A few months back we talked to you about preparing your colleagues for transition. In that article the topic was lists. Today, we’re taking on another aspect of the same concept, the desk manual.
Rarely do we think about a day when we won’t be involved, in some capacity, in the sports we love. Life happens though and, when it does we need to ensure that we’ve left those who follow in our footsteps well prepared. This is where the business side of our sports comes into play.
How long have you been with your organization? And in that time, how much information have you learned that, while now second-nature to you, had a steep learning curve at the off-set? What about your contacts? How big is the list you’re carry around with no record beyond your cell phone?
If you were to pick up and leave unexpectedly tomorrow, how easy would it be for the person who replaces you to get their hands on keys? Would they know where the equipment you are in charge of is even stored? Do they know your game day routine and how to execute it?
How many clubs really take the time to pass down, from one regime to the next, the actually day-to-day information that would be helpful to start with rather than learning on, say the night before opening day for example, when the mic fails to work during your routine equipment check, that no one met the technician your predecessor scheduled?
Today we’re taking you though some of the bare necessities of preparation that everyone with a role in your organization should compile.
Every person, regardless of their position, should have available on their physical desk somewhere a well-labeled notebook containing the following information:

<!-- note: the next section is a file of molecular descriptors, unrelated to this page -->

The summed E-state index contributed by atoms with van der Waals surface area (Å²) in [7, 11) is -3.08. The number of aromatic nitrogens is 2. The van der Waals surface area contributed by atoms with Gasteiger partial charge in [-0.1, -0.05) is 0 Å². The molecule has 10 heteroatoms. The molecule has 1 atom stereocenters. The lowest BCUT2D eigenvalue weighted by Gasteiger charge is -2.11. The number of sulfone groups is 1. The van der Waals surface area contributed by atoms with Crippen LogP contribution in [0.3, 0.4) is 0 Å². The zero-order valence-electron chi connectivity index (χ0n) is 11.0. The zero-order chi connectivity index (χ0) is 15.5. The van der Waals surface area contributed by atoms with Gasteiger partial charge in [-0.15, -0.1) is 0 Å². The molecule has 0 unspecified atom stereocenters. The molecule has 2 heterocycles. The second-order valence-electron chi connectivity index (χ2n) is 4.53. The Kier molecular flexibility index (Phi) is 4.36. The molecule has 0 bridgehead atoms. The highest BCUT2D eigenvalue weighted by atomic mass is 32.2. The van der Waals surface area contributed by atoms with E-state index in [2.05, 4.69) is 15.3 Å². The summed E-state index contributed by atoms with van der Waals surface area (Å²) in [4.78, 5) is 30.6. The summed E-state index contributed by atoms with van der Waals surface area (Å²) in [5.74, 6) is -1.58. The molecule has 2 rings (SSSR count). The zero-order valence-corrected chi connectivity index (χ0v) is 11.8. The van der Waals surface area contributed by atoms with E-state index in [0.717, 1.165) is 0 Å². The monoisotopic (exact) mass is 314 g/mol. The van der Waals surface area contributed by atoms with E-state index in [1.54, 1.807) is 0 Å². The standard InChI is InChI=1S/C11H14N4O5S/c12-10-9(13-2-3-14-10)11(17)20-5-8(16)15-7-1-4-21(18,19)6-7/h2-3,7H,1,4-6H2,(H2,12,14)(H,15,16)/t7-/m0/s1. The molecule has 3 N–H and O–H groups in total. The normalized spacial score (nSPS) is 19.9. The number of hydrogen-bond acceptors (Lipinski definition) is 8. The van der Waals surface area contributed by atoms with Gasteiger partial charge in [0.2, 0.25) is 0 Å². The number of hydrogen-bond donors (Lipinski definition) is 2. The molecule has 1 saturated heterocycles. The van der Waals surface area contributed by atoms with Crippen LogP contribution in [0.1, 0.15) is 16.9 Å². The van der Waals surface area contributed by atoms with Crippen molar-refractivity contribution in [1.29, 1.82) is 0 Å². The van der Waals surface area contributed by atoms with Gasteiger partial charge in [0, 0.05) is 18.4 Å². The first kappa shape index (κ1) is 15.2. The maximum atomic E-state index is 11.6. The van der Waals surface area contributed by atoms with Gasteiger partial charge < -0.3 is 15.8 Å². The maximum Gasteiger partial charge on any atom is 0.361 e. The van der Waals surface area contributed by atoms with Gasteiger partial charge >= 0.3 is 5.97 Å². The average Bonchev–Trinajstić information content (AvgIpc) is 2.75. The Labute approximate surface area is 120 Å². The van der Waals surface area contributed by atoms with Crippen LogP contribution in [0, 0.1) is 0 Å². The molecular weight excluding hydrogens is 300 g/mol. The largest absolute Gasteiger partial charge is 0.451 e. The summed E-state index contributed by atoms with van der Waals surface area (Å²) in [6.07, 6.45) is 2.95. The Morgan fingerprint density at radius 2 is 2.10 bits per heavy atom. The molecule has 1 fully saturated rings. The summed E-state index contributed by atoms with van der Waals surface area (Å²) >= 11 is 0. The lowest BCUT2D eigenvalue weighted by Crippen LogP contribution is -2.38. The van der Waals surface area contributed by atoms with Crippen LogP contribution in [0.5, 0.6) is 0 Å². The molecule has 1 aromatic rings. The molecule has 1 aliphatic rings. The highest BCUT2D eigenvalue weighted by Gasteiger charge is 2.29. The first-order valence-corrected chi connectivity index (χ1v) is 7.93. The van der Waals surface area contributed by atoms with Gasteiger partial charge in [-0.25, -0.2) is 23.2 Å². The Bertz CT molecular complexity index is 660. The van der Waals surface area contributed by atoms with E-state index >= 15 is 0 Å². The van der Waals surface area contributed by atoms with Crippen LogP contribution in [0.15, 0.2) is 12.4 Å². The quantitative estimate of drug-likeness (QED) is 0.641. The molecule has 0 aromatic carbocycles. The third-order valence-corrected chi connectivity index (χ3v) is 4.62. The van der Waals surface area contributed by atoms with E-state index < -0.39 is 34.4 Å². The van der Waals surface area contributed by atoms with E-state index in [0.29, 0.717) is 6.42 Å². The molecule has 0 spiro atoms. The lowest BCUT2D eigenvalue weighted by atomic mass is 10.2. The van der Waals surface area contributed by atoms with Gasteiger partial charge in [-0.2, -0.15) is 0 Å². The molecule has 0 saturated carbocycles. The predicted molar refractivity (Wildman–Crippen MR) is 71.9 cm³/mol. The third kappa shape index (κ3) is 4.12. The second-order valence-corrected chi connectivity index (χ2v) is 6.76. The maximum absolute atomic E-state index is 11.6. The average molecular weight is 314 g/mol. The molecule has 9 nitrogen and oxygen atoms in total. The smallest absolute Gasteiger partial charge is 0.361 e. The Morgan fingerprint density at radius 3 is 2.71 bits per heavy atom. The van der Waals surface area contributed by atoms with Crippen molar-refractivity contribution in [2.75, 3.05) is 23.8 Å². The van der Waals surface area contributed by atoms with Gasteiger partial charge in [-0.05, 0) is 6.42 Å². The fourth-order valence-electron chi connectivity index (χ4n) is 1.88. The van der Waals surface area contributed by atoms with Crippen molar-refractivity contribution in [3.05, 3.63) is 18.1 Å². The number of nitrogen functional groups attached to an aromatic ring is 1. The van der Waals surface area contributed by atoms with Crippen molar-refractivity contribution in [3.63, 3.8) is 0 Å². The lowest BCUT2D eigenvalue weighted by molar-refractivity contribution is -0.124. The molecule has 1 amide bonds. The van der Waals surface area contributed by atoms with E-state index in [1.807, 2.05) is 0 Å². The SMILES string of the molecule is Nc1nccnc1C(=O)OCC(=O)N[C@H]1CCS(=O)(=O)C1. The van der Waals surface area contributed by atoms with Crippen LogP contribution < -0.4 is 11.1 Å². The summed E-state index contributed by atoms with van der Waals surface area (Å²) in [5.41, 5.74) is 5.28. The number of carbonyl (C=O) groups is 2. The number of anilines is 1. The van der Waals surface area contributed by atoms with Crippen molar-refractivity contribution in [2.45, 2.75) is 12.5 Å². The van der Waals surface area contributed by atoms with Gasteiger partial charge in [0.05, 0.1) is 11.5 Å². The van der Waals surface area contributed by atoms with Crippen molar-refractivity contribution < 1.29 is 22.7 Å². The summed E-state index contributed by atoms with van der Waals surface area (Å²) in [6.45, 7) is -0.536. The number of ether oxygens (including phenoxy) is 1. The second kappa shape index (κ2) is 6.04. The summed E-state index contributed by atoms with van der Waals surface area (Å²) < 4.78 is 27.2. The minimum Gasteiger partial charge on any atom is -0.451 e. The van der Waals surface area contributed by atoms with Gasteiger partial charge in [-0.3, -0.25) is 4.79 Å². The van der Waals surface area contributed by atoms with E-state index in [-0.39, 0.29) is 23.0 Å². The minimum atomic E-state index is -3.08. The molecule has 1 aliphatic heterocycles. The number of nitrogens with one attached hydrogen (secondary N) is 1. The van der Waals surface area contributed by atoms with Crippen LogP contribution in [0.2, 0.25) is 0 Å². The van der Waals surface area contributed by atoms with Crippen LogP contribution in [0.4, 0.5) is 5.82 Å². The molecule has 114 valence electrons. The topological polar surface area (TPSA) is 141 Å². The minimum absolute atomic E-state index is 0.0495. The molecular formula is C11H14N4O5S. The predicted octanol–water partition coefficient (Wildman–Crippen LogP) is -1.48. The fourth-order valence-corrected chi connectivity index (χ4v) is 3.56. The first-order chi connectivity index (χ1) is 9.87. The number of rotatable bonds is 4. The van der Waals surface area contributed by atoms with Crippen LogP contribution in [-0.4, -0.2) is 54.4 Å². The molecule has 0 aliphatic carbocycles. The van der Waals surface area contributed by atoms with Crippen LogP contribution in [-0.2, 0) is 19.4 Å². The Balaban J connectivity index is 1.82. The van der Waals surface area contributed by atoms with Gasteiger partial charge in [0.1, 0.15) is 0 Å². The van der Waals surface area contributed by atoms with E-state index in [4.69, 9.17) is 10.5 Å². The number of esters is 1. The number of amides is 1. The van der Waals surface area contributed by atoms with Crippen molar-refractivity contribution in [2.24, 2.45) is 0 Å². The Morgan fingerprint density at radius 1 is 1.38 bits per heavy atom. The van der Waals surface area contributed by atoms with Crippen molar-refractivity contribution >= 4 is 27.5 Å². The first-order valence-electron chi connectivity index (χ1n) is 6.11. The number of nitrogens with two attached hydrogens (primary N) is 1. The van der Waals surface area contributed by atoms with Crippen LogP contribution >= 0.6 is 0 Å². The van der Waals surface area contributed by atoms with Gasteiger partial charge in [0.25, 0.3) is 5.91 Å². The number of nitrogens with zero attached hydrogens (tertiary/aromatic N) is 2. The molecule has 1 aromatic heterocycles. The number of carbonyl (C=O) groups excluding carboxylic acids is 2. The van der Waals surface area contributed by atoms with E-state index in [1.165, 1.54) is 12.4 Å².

From there, the lists will vary depending on your role with the club.
Create a contact list including emails, phone numbers, emergency contact and addresses for all your relevant game-day personnel.
If there are parameters under which a person will work – for example only on days their kid doesn’t have a game or only when their partner is scorekeeping - make note of these limitations.
Lists that should exist in this manual include:
Personality review of players
Health regimen for each player
Any physical or mental concerns for individual players
Player-by-player assessments including individual workout/nutrition plans and their role within the club
Assistant coaches and their roles as well as contact details, what they bring to the table and the best ways to utilize their skills
List of local, national and international media you work with including:
Make a list of current contacts for each of the media outlets including contact name, details of how to reach them, what they cover, stories they’ve gone with along with, date of last coverage, events they cover annually for you, any personal details of your contact that help create/maintain connection.
Media folks move around a lot so be sure to include the website, phone number and email nomenclature for the main offices of each outlet. At the start of each season, it is best to reconnect with the prior season’s contact first. If they are no longer available, having this additional information makes quick work of finding out who your new contact will be.
Process for clippings book